Keynote speaker 3

Tribology for Design

Professor Steve Franklin

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Advanced Research Center for Nanolithography (ARCNL): Go

Biography of Steve Franklin:

Specialist expertise in tribology, bio-tribology and nano-tribology, materials science & technology, coatings & surface
treatments. Application experience in products for medical & home healthcare, personal care and consumer electronics,
soft contact lenses, nanolithography equipment for chip manufacture, manufacturing equipment. Skills and experience in
industry-academic bridge-forming, translation of business needs to research questions, leadership of professionals, R&D
coordination, project leadership, research proposals, technical coaching, training & lecturing, expert witness, technical
editing of publications. 50+ scientific journal publications, 17 patents.

Tribology is of fundamental importance to the design of all products and machinery that involve motion, and is all about friction, wear and lubrication. In practice, these translate into lifetime performance, reliability, energy efficiency, maintenance and often basic functionality. Tribology is ubiquitous; for example, in products that interact with the human body, tribology also plays a large part in determining comfort and discomfort, “feel” perception and damage to tissue.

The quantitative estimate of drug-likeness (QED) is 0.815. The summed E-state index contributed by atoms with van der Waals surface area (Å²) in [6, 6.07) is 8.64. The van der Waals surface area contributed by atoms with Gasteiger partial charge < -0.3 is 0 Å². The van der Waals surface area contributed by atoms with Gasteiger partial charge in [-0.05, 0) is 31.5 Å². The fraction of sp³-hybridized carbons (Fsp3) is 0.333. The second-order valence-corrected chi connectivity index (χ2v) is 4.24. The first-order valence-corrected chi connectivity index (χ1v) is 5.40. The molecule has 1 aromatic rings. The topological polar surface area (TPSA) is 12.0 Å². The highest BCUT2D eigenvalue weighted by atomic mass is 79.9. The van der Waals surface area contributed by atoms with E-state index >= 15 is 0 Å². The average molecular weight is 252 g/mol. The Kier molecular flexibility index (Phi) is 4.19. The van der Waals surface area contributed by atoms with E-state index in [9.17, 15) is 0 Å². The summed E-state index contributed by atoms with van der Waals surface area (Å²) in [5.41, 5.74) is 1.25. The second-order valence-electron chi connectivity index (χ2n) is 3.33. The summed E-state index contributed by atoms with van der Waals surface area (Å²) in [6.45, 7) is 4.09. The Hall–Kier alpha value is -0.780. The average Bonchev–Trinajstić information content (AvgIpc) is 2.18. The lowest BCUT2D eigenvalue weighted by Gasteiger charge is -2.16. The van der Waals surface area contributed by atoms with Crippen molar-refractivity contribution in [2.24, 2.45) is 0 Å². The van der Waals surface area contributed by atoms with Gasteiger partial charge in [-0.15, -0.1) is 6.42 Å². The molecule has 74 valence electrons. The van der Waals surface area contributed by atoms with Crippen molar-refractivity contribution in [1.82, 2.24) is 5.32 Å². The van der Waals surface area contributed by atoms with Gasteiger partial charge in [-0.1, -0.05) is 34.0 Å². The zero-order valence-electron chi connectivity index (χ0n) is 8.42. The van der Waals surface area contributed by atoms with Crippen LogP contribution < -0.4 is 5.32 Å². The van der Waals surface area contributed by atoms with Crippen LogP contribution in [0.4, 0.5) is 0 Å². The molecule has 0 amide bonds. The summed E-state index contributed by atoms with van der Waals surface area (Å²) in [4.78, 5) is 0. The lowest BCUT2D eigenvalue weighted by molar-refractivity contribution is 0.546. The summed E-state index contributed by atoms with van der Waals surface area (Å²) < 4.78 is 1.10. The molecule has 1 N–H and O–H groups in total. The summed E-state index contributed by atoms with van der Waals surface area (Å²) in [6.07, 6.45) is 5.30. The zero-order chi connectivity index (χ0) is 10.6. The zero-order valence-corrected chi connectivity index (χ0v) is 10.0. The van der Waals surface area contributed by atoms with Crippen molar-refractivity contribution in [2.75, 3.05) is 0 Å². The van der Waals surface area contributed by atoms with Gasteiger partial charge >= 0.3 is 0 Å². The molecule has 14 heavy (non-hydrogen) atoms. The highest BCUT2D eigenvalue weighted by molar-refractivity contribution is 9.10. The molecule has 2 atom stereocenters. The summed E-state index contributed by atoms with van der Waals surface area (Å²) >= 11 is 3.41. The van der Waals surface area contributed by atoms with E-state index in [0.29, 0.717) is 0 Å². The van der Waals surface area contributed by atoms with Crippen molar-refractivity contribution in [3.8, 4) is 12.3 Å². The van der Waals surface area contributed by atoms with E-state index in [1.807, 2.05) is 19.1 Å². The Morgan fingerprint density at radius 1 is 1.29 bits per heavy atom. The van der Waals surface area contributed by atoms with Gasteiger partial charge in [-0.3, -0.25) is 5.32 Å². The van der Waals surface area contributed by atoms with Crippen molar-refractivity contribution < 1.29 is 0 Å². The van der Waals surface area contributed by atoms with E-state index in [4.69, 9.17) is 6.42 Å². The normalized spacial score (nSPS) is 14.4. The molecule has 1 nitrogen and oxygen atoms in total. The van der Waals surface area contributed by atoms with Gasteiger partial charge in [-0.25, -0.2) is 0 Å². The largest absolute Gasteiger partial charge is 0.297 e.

Tribological behaviour, especially when considered as a function of time, is elusive and not easy to predict. Friction and wear are predominantly surface phenomena and are affected by many factors including the materials, forces, roughness and environment involved and, moreover, these factors often interact with each other. Unfortunately, this means that questions such as “What is the friction coefficient of steel?” and “What is the wear rate of aluminium?” cannot be answered in a simple way. Nevertheless, a basic understanding of how different factors can influence friction and wear behaviour can help greatly in designing the parts of products and machines where tribology phenomena are active.

In this talk, I will give an overview of how tribological behaviour can be influenced in design, what factors should be taken into account and why, and illustrate this using practical design examples.